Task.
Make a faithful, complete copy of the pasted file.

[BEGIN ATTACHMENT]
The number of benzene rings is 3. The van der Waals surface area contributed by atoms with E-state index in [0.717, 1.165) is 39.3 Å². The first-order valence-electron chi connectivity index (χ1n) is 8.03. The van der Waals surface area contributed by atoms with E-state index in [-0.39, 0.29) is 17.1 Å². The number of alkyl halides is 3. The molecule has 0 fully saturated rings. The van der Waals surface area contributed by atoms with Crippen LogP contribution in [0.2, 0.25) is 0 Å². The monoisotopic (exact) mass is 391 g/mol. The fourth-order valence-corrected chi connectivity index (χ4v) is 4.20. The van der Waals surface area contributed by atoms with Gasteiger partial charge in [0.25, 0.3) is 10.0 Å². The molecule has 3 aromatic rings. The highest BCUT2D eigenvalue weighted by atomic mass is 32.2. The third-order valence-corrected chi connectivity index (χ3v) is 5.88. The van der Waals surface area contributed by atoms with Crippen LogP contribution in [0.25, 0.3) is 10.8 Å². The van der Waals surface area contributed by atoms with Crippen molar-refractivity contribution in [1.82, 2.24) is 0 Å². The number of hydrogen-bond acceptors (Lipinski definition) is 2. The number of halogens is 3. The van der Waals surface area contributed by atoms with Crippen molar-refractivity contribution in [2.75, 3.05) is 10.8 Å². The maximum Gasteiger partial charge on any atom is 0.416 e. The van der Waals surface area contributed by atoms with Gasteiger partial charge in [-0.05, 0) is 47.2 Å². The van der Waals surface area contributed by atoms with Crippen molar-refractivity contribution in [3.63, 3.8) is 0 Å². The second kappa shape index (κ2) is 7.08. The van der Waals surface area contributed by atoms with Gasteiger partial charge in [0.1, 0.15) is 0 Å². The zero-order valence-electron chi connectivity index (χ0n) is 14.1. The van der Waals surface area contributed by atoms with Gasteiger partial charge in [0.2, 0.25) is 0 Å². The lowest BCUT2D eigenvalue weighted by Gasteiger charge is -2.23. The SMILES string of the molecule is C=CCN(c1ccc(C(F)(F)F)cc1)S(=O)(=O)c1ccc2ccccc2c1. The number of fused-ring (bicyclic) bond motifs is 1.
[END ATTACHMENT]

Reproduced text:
The number of benzene rings is 3. The van der Waals surface area contributed by atoms with E-state index in [0.717, 1.165) is 39.3 Å². The first-order valence-electron chi connectivity index (χ1n) is 8.03. The van der Waals surface area contributed by atoms with E-state index in [-0.39, 0.29) is 17.1 Å². The number of alkyl halides is 3. The molecule has 0 fully saturated rings. The van der Waals surface area contributed by atoms with Crippen LogP contribution in [0.2, 0.25) is 0 Å². The monoisotopic (exact) mass is 391 g/mol. The fourth-order valence-corrected chi connectivity index (χ4v) is 4.20. The van der Waals surface area contributed by atoms with Gasteiger partial charge in [0.25, 0.3) is 10.0 Å². The molecule has 3 aromatic rings. The highest BCUT2D eigenvalue weighted by atomic mass is 32.2. The third-order valence-corrected chi connectivity index (χ3v) is 5.88. The van der Waals surface area contributed by atoms with Crippen LogP contribution in [0.25, 0.3) is 10.8 Å². The van der Waals surface area contributed by atoms with Crippen molar-refractivity contribution in [1.82, 2.24) is 0 Å². The number of hydrogen-bond acceptors (Lipinski definition) is 2. The number of halogens is 3. The van der Waals surface area contributed by atoms with Crippen molar-refractivity contribution in [2.75, 3.05) is 10.8 Å². The maximum Gasteiger partial charge on any atom is 0.416 e. The van der Waals surface area contributed by atoms with Gasteiger partial charge in [-0.05, 0) is 47.2 Å². The van der Waals surface area contributed by atoms with Crippen molar-refractivity contribution in [3.63, 3.8) is 0 Å². The second kappa shape index (κ2) is 7.08. The van der Waals surface area contributed by atoms with Gasteiger partial charge in [0.1, 0.15) is 0 Å². The zero-order valence-electron chi connectivity index (χ0n) is 14.1. The van der Waals surface area contributed by atoms with Gasteiger partial charge in [0.2, 0.25) is 0 Å². The lowest BCUT2D eigenvalue weighted by Gasteiger charge is -2.23. The SMILES string of the molecule is C=CCN(c1ccc(C(F)(F)F)cc1)S(=O)(=O)c1ccc2ccccc2c1. The number of fused-ring (bicyclic) bond motifs is 1.